I wanted to follow up Kartik’s excellent post on the nature of the MLS contract with a look at this situation from the MLS owner’s perspective. If there is one thing the owners fear and will try to avoid at all costs, it is having a situation like what exists in Europe where a player contract is really a one-way street with the top players in a ridiculously powerful position. In American sports, a player contract is a binding and respected document, but in Europe, it is really only binding to the team.
To illustrate the difference, let’s take the case of one of the best American athletes on a mediocre team – San Francisco Giants pitcher Tim Lincecum. Lincecum may be the best young pitcher in a generation having won two straight Cy Young awards while the Giants have missed the playoffs for the past six seasons. I am sure that a wealthy team like the New York Yankees have already photo-shopped pictures of Lincecum in pinstripes, but they know that Lincecum is contractually obligated to the Giants, in one form or another, until after the 2012 season. Until that time, Lincecum is a Giant, and there is no way for him to realistically agitate for a trade to the Yankees and there is no way for the Yankees to “unsettle” him without violating Major League Baseball rules in a way they would not dare. Lincecum knows that though he may be underpaid at the moment, he does have a humungous payday coming in 2012, and there is nothing he can do to change that date. He just needs to stay healthy and keep pitching well.
As much as any other agreements like the sharing of TV revenue and the ordering of draft picks, it is the sacred nature of the guaranteed contract that keeps American sports operating at something approximating parity. The Yankees may have more money than any team and more high-priced players on their squad, but they had to wait for those players to become available in the free agent marketplace. They could not act like Real Madrid or Chelsea and simply go out and purchase any player they wanted at any time. Because teams respect contracts, the pool of available players is narrow and the talent is spread around the league.
The same cannot be said for European football. If predatory teams like Chelsea, Real Madrid or, lately, Manchester City, want a player, all they have to do is cough up enough money and they can probably get him. The fact that Jolene Lescott was contracted to Everton or that Kaka had a deal with AC Milan is not a barrier – it is an obstacle to be hurdled with cash. Teams are obligated to pay all they players with whom they have contracted no matter how injured they are or poor their performances become, but if a player achieves a certain stature, he can engineer a transfer for himself. Though they might spend some time protesting, the teams holding the contracts are invariably forced to acquiesce. In this regard, players are protected by both the ethic (or lack thereof) of the football leagues and European labor law which is enormously pro-employee.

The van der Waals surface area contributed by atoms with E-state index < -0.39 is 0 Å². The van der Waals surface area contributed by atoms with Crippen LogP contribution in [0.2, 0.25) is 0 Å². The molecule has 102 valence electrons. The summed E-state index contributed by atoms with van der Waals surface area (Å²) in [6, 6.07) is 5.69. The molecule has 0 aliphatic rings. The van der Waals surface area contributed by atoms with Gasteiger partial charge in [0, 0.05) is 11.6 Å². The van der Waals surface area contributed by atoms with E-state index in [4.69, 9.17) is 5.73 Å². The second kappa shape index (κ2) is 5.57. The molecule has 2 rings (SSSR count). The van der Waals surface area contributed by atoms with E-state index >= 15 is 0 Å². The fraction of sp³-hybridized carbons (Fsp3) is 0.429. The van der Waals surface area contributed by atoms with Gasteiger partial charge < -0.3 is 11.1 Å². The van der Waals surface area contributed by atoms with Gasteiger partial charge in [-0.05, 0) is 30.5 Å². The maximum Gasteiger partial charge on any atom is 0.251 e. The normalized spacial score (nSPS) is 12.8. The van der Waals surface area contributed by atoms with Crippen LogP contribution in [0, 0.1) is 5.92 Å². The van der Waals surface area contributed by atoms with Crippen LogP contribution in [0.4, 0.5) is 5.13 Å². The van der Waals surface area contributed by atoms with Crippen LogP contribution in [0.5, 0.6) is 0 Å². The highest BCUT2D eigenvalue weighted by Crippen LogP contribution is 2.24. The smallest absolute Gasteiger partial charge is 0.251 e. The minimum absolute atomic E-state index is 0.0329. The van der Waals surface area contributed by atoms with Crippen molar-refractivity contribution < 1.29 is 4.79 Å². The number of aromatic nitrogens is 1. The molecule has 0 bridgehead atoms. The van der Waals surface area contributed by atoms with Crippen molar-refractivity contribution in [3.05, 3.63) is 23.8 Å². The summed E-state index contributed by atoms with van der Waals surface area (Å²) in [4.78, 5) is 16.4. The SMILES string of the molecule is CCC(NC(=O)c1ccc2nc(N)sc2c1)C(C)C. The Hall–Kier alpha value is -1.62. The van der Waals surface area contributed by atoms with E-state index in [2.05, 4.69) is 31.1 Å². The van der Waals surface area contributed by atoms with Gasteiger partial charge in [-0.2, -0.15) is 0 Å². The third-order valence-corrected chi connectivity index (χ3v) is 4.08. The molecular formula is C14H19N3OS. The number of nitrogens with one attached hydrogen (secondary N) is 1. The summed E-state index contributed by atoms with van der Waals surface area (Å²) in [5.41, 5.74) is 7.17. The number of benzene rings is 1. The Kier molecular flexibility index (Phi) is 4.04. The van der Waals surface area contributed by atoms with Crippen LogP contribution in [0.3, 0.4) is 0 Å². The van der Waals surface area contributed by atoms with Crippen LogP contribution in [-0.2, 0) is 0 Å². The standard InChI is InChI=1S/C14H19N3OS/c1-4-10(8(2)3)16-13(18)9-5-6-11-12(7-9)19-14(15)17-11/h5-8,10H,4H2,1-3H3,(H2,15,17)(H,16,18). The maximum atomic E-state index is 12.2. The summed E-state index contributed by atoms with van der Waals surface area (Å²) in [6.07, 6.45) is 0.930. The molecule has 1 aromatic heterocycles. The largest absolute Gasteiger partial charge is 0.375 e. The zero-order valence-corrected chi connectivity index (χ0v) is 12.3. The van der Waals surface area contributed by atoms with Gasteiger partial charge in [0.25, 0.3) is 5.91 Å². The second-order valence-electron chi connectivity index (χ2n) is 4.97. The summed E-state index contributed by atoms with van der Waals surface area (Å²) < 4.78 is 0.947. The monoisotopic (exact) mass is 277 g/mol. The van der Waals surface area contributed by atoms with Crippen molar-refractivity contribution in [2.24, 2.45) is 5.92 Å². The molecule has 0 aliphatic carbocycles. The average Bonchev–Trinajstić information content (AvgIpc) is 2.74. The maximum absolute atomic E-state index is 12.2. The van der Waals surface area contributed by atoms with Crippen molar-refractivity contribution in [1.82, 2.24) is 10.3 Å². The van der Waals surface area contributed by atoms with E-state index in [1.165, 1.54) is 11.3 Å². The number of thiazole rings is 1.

From its inception, MLS was terrified of participating in this type of market. Both because American sports fans appreciate parity in a way that is not valued in Europe and because they needed to control their costs in a start-up league, the MLS hierarchy needed to put into place a salary structure that would not spiral into what Europe has become. In order to encourage potential investors to buy teams, MLS had to assure those investors that they would not be competing against a new incarnation of the New York Cosmos, which many believe started an arms race of high-priced superstars that ended up dooming the NASL in the late 1970s and early 1980s.
Thus, the MLS itself became the contracted entity rather than the teams. The MLS executives, primarily Deputy Commissioner Ivan Gazadis, did the contract negotiations for every team, and were responsible for paying the players. The individual teams were freed up to concentrate on marketing and financing stadia. With salaries under the strict control of MLS acting as a single entity, the team ownership groups knew that they could never be victimized like the smaller clubs of Europe and could begin investing in the infrastructure required to build a league with long-term viability.
That is what makes statement by FIFpro, the federation of international football players, about reverting to a system similar to what exists in the rest of the football world so unsettling for the owners. In the last several years, MLS has allowed international owners to buy into the league in both the Chivas USA and New York Red Bull teams and their international perspectives have been helpful as the league develops. However, FIFpro represents a lot of players who can effectively rip up their current contracts when a better offer comes around, and this is exactly what the MLS wants to avoid importing.
As the MLS enters its 15th season, it can probably use this round of negotiations to enigineer some steps away from its single-entity model. As the MLS management becomes more experienced and sophisticated, it is may be ready to reward skilled ownership groups with a greater degree of autonomy over their actions and decisions. But from the owners’ perspective, those steps away from single-entity have to be accompanied by cost controls and respect for contracts. If they enter an arrangement where other teams within MLS or teams from European leagues can poach players with immunity, it would be disastrous for the development of soccer in America.
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